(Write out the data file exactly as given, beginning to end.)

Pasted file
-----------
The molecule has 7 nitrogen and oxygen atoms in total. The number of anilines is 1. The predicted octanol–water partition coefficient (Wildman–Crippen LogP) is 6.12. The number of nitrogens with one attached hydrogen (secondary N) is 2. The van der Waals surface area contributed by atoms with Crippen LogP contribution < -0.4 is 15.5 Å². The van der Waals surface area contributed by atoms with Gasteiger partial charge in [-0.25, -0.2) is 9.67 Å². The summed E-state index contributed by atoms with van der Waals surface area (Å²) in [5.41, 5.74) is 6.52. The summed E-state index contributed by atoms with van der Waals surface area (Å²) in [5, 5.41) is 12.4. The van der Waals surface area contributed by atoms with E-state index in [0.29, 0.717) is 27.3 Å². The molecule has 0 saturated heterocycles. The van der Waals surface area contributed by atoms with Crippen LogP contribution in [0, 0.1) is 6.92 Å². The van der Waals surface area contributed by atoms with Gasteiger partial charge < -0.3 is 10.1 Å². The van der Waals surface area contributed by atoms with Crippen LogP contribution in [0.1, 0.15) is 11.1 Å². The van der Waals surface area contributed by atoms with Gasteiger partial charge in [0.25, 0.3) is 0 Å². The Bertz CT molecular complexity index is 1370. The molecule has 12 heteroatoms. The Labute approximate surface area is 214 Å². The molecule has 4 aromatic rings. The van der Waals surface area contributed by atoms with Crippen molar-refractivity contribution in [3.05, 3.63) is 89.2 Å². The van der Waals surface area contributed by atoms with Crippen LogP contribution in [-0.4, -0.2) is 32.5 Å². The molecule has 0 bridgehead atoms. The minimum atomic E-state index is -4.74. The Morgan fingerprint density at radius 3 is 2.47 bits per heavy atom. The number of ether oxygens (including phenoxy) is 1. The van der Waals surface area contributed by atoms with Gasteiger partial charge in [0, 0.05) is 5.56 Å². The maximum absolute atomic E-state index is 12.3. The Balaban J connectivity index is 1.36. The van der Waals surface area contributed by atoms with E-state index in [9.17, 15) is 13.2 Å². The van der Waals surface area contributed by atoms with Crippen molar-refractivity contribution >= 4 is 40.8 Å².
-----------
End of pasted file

The molecule has 7 nitrogen and oxygen atoms in total. The number of anilines is 1. The predicted octanol–water partition coefficient (Wildman–Crippen LogP) is 6.12. The number of nitrogens with one attached hydrogen (secondary N) is 2. The van der Waals surface area contributed by atoms with Crippen LogP contribution < -0.4 is 15.5 Å². The van der Waals surface area contributed by atoms with Gasteiger partial charge in [-0.25, -0.2) is 9.67 Å². The summed E-state index contributed by atoms with van der Waals surface area (Å²) in [5.41, 5.74) is 6.52. The summed E-state index contributed by atoms with van der Waals surface area (Å²) in [5, 5.41) is 12.4. The van der Waals surface area contributed by atoms with E-state index in [0.29, 0.717) is 27.3 Å². The molecule has 0 saturated heterocycles. The van der Waals surface area contributed by atoms with Crippen LogP contribution in [0, 0.1) is 6.92 Å². The van der Waals surface area contributed by atoms with Gasteiger partial charge < -0.3 is 10.1 Å². The van der Waals surface area contributed by atoms with Crippen LogP contribution in [0.1, 0.15) is 11.1 Å². The van der Waals surface area contributed by atoms with Gasteiger partial charge in [0.25, 0.3) is 0 Å². The Bertz CT molecular complexity index is 1370. The molecule has 12 heteroatoms. The Labute approximate surface area is 214 Å². The molecule has 4 aromatic rings. The van der Waals surface area contributed by atoms with Crippen molar-refractivity contribution in [3.05, 3.63) is 89.2 Å². The van der Waals surface area contributed by atoms with Crippen LogP contribution in [-0.4, -0.2) is 32.5 Å². The molecule has 0 bridgehead atoms. The minimum atomic E-state index is -4.74. The Morgan fingerprint density at radius 3 is 2.47 bits per heavy atom. The number of ether oxygens (including phenoxy) is 1. The van der Waals surface area contributed by atoms with Gasteiger partial charge in [0, 0.05) is 5.56 Å². The maximum absolute atomic E-state index is 12.3. The Balaban J connectivity index is 1.36. The van der Waals surface area contributed by atoms with E-state index in [9.17, 15) is 13.2 Å². The van der Waals surface area contributed by atoms with Crippen molar-refractivity contribution >= 4 is 40.8 Å².